What prevents a state from going rogue on the Electoral College?
The National Task Force on Electoral Crises has been doing yeoman's work all year to shed light on threats to democracy and debunking rumors. Today, the bipartisan group released a carefully researched and well-documented takedown of the idea that state legislatures may send rogue slates of electors to vote their own way in the Electoral College.
The briefing, "A State Legislature Cannot Appoint Its Preferred Slate of Electors to Override the Will of the People After the Election," outlines the laws that govern how states choose electors and how those electors must vote. For more than 100 years, every one of the 50 states has chosen electors based on the winner of the popular vote.
While the U.S. Constitution permits state legislatures to choose electors for other reasons, states must do so under laws enacted before Election Day, the task force said. There's also a federal law, the Electoral Count Act, that would block Congress from accepting electoral votes that don't mirror the state's popular vote.
The Supreme Court also ruled this year on the question of "faithless" electors, like the one in 2016 who voted for Bernie Sanders rather than Hillary Clinton. The court settled that issue, said Adav Noti, senior director for trial litigation at the Campaign Legal Center. A duly chosen elector must vote for the candidate who wins the popular vote, Noti said.
"If they don't do that, they're automatically replaced by someone else," Noti said. "There's no room for deviation."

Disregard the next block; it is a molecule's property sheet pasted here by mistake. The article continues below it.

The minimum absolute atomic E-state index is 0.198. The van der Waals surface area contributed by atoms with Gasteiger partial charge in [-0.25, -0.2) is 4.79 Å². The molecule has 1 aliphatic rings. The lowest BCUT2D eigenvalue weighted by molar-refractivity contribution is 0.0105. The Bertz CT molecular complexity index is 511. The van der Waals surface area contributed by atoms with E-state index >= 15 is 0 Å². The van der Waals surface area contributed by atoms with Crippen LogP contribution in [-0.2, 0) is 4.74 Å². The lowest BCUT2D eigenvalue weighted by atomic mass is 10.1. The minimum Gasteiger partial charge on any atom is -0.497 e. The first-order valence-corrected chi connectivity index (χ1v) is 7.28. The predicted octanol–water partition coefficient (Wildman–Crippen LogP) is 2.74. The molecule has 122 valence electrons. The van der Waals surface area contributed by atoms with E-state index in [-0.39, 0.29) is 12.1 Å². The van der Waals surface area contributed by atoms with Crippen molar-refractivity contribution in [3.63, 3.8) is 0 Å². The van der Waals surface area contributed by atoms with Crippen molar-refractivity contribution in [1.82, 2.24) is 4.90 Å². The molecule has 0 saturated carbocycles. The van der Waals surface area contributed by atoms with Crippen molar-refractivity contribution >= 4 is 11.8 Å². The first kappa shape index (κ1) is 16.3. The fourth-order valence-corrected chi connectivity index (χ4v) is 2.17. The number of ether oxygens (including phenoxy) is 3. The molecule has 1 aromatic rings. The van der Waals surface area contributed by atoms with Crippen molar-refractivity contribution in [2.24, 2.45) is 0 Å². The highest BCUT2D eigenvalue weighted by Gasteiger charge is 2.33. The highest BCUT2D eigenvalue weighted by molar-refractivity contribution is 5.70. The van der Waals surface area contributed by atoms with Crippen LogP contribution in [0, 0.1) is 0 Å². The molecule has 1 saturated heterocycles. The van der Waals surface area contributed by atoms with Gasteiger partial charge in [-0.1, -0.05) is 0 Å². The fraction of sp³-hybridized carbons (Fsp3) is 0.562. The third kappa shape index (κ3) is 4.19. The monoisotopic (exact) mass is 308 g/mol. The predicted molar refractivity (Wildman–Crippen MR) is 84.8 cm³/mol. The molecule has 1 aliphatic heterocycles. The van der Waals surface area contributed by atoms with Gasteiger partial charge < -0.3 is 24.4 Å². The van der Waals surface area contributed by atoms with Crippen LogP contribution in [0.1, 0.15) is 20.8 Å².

The one grey area is if there's an "election failure." This would be if a vote is so close that even after counting and recounting there is no certainty about who won. That's never happened in a presidential election before, but it is what the president is suggesting — without evidence — will happen this year.
"Absent a true election failure — something the country has not experienced in modern history — federal law requires states to appoint electors," the task force says. "A state legislature's attempt to override the will of voters would also violate fundamental democratic norms, jeopardize the state's entitlement to ensure that Congress defers to its chosen slate of electors, and raise significant constitutional concerns."
Over at The Washington Post, Election Dissection contributor Edward B. Foley expressed less confidence that one of the swing-state legislatures controlled by Republicans may not at least try to go rogue this year. He spelled out how GOP lawmakers, spurred on by the president and his supporters, could invoke their power to select their own Electoral College slates. They would argue that voters "failed to make a choice," even after state election officials finish their counts, recounts, audits and certifications of the vote. Foley goes through, step by step, how governors and legislatures may clash if this were to happen, and how it might play out in Congress.
"Chaos would ensue," Foley wrote. "No patriotic American should wish this kind of disruptive nightmare on the country. Republican leaders — in particular, Republican senators — must puncture this trial balloon, quickly and decisively, and let the people, not state legislatures, decide who will be their next president."
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